God is the mystery revealer. God is the one who made known to the king what will be in the latter days, what would be after this, what is to be. God is history writer;

Isaiah 46:9 …I am God, and there is no other; I am God, and there is none like me, 10 declaring the end from the beginning and from ancient times things not yet done, saying, ‘My counsel shall stand, and I will accomplish all my purpose,’ 11 …I have spoken, and I will bring it to pass; I have purposed, and I will do it.

God can say with absolute certainty what will happen, even in the far distant future, because he is sovereign over history. He accomplishes his purpose; what he says he himself will bring about.

Liberal scholarship wants to attribute the accurate world history unfolded in Daniel to a nameless writer after the fact, at the time of the Maccabees, pretending to be Daniel and writing already completed history as if it were prophecy. But this is to deny the very character of the God who Reveals Secrets.

This is one way God shows us who he is.

Jesus gave this authentication to his disciples:

John 13:19 I am telling you this now, before it takes place, that when it does take place you may believe that I am [he].

Authentication. Believe that I AM, I am God and there is no other, declaring the end from the beginning, and from ancient times things not yet done. I am telling you now, before it takes place, so that when it does take place, you may believe that I AM.

We need to sit up and listen, because God is revealing to Nebuchadnezzar (and to Daniel, and through Daniel to us) ‘what will be in the latter days, what would be after this, what is to be.’ God is revealing something that spans history, up to the very end of time. The book of Revelation in the New Testament expands this vision;

Revelation 4:1 … I will show you what must take place after this.”

Not Anything in Me; Conduits of Glory

We are going to have to wait to get into the content of this dream.

Daniel 2:30 But as for me, this mystery has been revealed to me, not because of any wisdom that I have more than all the living, but in order that the interpretation may be made known to the king, and that you may know the thoughts of your mind.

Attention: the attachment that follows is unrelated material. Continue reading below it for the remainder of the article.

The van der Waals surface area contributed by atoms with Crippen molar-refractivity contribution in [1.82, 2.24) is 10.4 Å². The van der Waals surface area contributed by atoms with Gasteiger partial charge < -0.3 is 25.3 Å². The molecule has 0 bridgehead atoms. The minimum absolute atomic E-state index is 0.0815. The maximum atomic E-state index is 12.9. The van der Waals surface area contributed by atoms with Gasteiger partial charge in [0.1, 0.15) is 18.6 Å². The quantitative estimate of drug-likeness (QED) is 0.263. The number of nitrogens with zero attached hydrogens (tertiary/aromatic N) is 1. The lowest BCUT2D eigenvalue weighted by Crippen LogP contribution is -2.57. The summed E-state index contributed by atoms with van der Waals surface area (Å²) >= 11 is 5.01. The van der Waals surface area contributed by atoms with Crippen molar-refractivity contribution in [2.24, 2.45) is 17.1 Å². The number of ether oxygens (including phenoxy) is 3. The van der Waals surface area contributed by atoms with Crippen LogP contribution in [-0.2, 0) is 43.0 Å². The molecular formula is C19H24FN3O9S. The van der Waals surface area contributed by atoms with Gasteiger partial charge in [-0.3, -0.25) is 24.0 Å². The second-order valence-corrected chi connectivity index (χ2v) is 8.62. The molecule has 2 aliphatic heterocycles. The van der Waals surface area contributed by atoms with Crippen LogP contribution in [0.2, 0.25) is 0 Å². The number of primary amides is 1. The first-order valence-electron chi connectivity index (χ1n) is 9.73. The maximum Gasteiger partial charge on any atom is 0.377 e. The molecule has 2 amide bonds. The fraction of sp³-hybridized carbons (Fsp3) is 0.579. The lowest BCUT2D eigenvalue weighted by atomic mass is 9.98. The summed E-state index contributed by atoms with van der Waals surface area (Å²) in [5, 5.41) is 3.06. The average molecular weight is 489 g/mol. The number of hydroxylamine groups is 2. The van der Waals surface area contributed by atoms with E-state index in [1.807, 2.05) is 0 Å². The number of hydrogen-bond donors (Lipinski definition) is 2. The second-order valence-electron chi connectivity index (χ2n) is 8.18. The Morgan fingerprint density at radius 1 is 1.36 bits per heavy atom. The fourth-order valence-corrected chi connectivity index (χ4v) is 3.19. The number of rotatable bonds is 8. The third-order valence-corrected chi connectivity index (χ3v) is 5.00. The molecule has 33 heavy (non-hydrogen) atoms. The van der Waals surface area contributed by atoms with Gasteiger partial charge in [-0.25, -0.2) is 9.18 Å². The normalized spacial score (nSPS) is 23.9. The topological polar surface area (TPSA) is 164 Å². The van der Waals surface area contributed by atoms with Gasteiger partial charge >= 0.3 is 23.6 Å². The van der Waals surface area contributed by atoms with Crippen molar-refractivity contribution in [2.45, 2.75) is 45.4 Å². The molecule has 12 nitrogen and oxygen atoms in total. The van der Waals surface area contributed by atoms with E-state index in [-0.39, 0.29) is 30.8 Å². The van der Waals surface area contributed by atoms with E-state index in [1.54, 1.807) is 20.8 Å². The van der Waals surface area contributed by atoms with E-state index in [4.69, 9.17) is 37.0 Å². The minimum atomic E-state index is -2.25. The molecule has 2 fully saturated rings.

Daniel wants to be clear; this is not about me. It is not my wisdom. It is not that I have more wisdom than anyone else. It is not that I am better than all your wise men. Listen to his tender hearted humility! God is simply using me as a conduit through which he can bring his truth to the world. We are nothing more than anyone else; mere conduits of God’s grace. May we always remember that we are only ever recipients of mercy, may he fill us with humble gratitude, and may he see fit to use us as conduits to bring his grace to a hurting and broken world.

***

Pastor Rodney Zedicher ~ Ephraim Church of the Bible ~ www.ephraimbible.org

June 19, 2021 Posted by | Daniel | , , , , , , , , , , | Leave a comment

Daniel 2:17-23 The Power of Prayer and the Necessity of Praise

06/06_Daniel 02:17-23 The Power of Prayer and the Necessity of Praise; Audio available at: http://www.ephraimbible.org/Sermons/20210606_dan02_17-23.mp3

King Nebuchadnezzar had a dream that troubled him. So he summoned his magicians, enchanters, sorcerers and Chaldeans to tell him his dreams. They confidently assured the king that he could tell them the dream they would give the interpretation. Archaeology has unearthed extensive dream manuals that offer explanations of different dream symbolism based on centuries of case histories.

But the king was apparently skeptical of the ability and authenticity of his magicians, enchanters, sorcerers and Chaldeans. He insisted they tell him not only the interpretation, but also the dream that he had dreamed to demonstrate that they indeed had access to the supernatural, and that he could trust their interpretation. They argued, ‘that’s not how this works; you tell us the dream, and we will show its interpretation’. They even appeal to his pride ‘No great and powerful king has asked such a thing of any magician or enchanter or Chaldean; surely you want to fall in line with all the other great and powerful kings, don’t you?’ But he had made up his mind. He offered gifts and rewards and great honor to the one who made known the dream and its interpretation, but if they failed to tell him the dream and its interpretation, they would be torn limb from limb and their houses buried under a pile of human excrement.